She said besides the fact that using reusable pads saves money, the materials in disposable pads are capable of entering the user’s body via skin contact and can cause irritation.
“Reusable pad consists of pure cotton material, absorbent breast pad, and jersey material which is soft and non-irritable to the skin and vagina. There is also a waterproof material before the cotton material that makes it beautiful, while the snap button helps to hold the pant, all these materials can be sourced in Nigeria in Aba,” she said.
Speaking further, she said reusable pads are very comfortable.
On how many times can users use a reusable cotton pad, she said it depends on the fabrics, adding that each manufacturer has different use specifications for their products, and mileage will vary per person.
“The cotton reusable pads we offer are designed to last for up to 100 uses with proper care,” she said.
She stressed that both the human body and the environment can benefit from making the switch to reusable cotton pads as they’re safer, convenient, money-saving, and comfortable, all while saving the earth from massive amounts of feminine product waste.
To encourage more production because fabrics are also quite expensive, she said PadUpAfrica has purchased reusable sanitary pads worth N1.2 million from the inmates which are subsequently distributed to female students and other women.
“Our major distribution of the reusable pad was in Niger Republic where we distributed 10,000 reusable pads. In Nigeria, we have distributed reusable pads to Senior Secondary School Mpape, Federal Girls College Bwari, Federal Girls College Owerri, Federal Girls College Lagos State, Government Secondary School Kabusa Abuja, Government Secondary School Gwagwalada, and Senior Government School Maitama Abuja,” she stated.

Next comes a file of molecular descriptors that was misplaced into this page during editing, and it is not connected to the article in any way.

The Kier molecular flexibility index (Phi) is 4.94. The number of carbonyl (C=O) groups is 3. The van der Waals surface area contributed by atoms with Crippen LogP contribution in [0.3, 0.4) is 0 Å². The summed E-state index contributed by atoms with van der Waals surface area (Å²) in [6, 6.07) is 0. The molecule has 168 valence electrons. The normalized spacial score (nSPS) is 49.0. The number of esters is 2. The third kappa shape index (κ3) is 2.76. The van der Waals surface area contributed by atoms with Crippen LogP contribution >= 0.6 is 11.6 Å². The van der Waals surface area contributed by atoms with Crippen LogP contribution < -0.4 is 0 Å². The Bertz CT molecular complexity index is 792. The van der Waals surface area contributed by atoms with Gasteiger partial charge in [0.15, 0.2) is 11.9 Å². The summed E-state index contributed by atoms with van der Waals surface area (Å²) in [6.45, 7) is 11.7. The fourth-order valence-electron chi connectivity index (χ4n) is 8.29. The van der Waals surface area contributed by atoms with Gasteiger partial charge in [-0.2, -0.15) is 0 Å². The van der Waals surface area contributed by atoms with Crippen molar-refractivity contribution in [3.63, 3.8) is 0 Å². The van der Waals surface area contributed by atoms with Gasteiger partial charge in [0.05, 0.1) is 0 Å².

Impact of the training
Lucy (surname withheld to avert stigmatisation) one of the inmates trained by PadUpAfrica said since she was freed from Suleja Correctional Centre her experience has been overwhelming as she is now producing sanitary pads for her personal use and commercial purposes in Lugbe Abuja.
“Since I was released from prison, I asked my family members for little support to buy fabrics and other sewing equipment, since then I have been selling my menstrual products in the community and I now experience a more comfortable period as I use the pads too,” she said.
Likewise, Vera (surname withheld to avert stigmatisation) said she was happy with the skills she learned that made her self-sufficient.
She added that she now produces sanitary pads remotely and sells them in Gwarinpa Abuja.
Health buffer, stimulating economic empowerment of the community
An activist, Onyeka Abdullahi said PadupAfrica is changing lives, and making a huge difference through its diverse and impactful programmes and projects.
On her part, Lori said the accessibility of the reusable pad has made it a preferred choice for most inmates in Suleja prison.
“We are poised to ensure that adolescent girls and women in Africa are not exposed to the health hazards of unhealthy menstrual hygiene materials and practices. Also, empower them through sanitary sensitization and donation of sanitary pads.
A medical health expert, Dr Obeth Solomon encouraged women to use reusable pads, saying they are reliable, eco-friendly, and can reduce the burden of non-biodegradable menstrual hygiene products on the environment.
“You can iron your reusable pads for sterilisation, while for communities with power problems endeavour to sun-dry it,” he states.
Obeth, however, urged women not to be shy about asking questions about their menstruation to avert misinformation and misconception.
This story was supported by Nigeria Health Watch through the Solutions Journalism Network.